Plato’s cave allegory is well-known as well as his discussion of an ideal city. Polytheism researchers or philosophers may develop a forest allegory and the notion of an ideal sacrificial forest (perhaps with nearby human habitation in the form of a village?) to aid blood sacrifice research and draw on artistic inventions in order to further explore the world of the ancient past where there were sacrificial forests also known as sacred forests. The theme of the magical forest has persisted into pre-modern times in Germanic fairytales, as the forests remained a mysterious place essential to the folk psyche and from which he people drew artistic – or perhaps mythological, although I prefer not to use that word – inspiration.

The Role of English in the Revival of Germanic Polytheism

Written by Dyami Millarson

While Latin, the Roman imperial language, has played a significant role in the decline of Northwest European polytheism in the past, English, planet Earth’s global language, is playing a significant role in the rise of Germanic polytheism.

The reasons why English is aiding the Germanic polytheist revival are threefold:

  1. English is a Germanic language and therefore native to Northwestern Europe
  2. English is the language of the world wide web (internet)
  3. English is the first true global language in the history of mankind

The fact that English is originally a Germanic language plays a significant role in garnering sympathy from its speakers for Germanic lore. Being a speaker of English creates a sense of familiarity when one learns about Thor and Othin, for instance.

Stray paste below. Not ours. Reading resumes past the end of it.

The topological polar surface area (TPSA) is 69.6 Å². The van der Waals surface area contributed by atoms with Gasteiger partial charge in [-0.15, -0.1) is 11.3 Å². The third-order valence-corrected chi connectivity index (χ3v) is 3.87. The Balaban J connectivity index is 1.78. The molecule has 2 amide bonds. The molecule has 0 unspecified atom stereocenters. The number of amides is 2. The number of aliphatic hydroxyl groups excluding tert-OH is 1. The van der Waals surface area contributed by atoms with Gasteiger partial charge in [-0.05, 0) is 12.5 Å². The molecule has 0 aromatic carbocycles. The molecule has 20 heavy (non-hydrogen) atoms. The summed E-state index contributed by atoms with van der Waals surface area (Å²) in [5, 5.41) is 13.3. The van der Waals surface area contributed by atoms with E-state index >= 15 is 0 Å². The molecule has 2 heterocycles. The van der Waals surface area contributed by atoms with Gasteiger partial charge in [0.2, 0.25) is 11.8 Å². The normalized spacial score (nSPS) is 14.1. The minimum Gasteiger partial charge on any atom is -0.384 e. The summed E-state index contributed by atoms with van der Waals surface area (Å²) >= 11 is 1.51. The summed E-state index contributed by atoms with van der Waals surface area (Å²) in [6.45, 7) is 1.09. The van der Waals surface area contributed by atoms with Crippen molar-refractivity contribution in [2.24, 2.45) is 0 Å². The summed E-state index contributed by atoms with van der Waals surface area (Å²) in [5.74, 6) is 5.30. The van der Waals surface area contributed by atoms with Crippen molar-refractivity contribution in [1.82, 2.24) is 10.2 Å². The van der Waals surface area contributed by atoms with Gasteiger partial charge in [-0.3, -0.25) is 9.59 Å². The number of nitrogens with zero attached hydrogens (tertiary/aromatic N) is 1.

Therefore, the language that one speaks does matter for the revival of polytheism. The fact that a Germanic language became the world language is a boon to Germanic polytheism, which has, at least in its purest form, been a “dormant religion” for a long time. Of course, elements of the religion, which had become syncretised with the dominant Judaeo-Christian religion, lived on in folklore.

The natural consequence of English being the global language is that English is the language of scientific research and hence there is a wealth of scientific literature on Germanic religion published in the English language.

It is, after all, no wonder that there has been a particular interest in Germanic polytheism in the English-speaking world since that is the pristine religion of the Anglo-Saxon forebears, whose language would evolve into Modern English.

While English is a natural language that has been turned into a global language and it is not like Esperanto which is not associated with any particular cultural history, English is associated with a cultural history that has its roots in Germanic paganism.

The world wide world, where English is undoubtedly the most dominant language, allows everyone to host their own website and this enables anyone who is interested sharing information on Germanic polytheism to do so.

Furthermore, the internet allows its users to find information on any topic they are interested in, and so information about Germanic polytheism has become more easily accessible than ever and now the taboo surrounding the topic is dissipating.

Germanic polytheism has been demonised by the Church, but the sudden renewed interest in this topic during the 19th century has slowly started to create an environment that is favourable or conducive to the return of Germanic polytheism.